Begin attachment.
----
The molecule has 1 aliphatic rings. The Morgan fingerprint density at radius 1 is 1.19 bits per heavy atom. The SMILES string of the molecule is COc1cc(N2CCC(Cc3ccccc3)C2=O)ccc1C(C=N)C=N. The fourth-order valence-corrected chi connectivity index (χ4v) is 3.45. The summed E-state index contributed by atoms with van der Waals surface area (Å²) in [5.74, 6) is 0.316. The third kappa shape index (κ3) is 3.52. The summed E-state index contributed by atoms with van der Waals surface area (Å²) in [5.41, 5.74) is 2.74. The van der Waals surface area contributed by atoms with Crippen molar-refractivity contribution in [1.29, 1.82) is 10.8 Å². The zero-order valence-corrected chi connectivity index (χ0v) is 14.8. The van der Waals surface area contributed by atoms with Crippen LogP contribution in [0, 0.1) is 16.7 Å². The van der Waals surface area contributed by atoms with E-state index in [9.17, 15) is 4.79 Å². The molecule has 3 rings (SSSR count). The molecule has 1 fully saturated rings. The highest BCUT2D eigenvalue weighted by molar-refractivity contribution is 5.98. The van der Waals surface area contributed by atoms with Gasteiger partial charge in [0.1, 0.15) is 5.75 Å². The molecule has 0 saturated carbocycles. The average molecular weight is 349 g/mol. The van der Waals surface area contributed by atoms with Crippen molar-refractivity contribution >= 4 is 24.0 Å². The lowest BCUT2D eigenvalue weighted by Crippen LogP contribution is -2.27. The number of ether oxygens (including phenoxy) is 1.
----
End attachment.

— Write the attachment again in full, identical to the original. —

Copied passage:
The molecule has 1 aliphatic rings. The Morgan fingerprint density at radius 1 is 1.19 bits per heavy atom. The SMILES string of the molecule is COc1cc(N2CCC(Cc3ccccc3)C2=O)ccc1C(C=N)C=N. The fourth-order valence-corrected chi connectivity index (χ4v) is 3.45. The summed E-state index contributed by atoms with van der Waals surface area (Å²) in [5.74, 6) is 0.316. The third kappa shape index (κ3) is 3.52. The summed E-state index contributed by atoms with van der Waals surface area (Å²) in [5.41, 5.74) is 2.74. The van der Waals surface area contributed by atoms with Crippen molar-refractivity contribution in [1.29, 1.82) is 10.8 Å². The zero-order valence-corrected chi connectivity index (χ0v) is 14.8. The van der Waals surface area contributed by atoms with Crippen LogP contribution in [0, 0.1) is 16.7 Å². The van der Waals surface area contributed by atoms with E-state index in [9.17, 15) is 4.79 Å². The molecule has 3 rings (SSSR count). The molecule has 1 fully saturated rings. The highest BCUT2D eigenvalue weighted by molar-refractivity contribution is 5.98. The van der Waals surface area contributed by atoms with Gasteiger partial charge in [0.1, 0.15) is 5.75 Å². The molecule has 0 saturated carbocycles. The average molecular weight is 349 g/mol. The van der Waals surface area contributed by atoms with Crippen molar-refractivity contribution >= 4 is 24.0 Å². The lowest BCUT2D eigenvalue weighted by Crippen LogP contribution is -2.27. The number of ether oxygens (including phenoxy) is 1.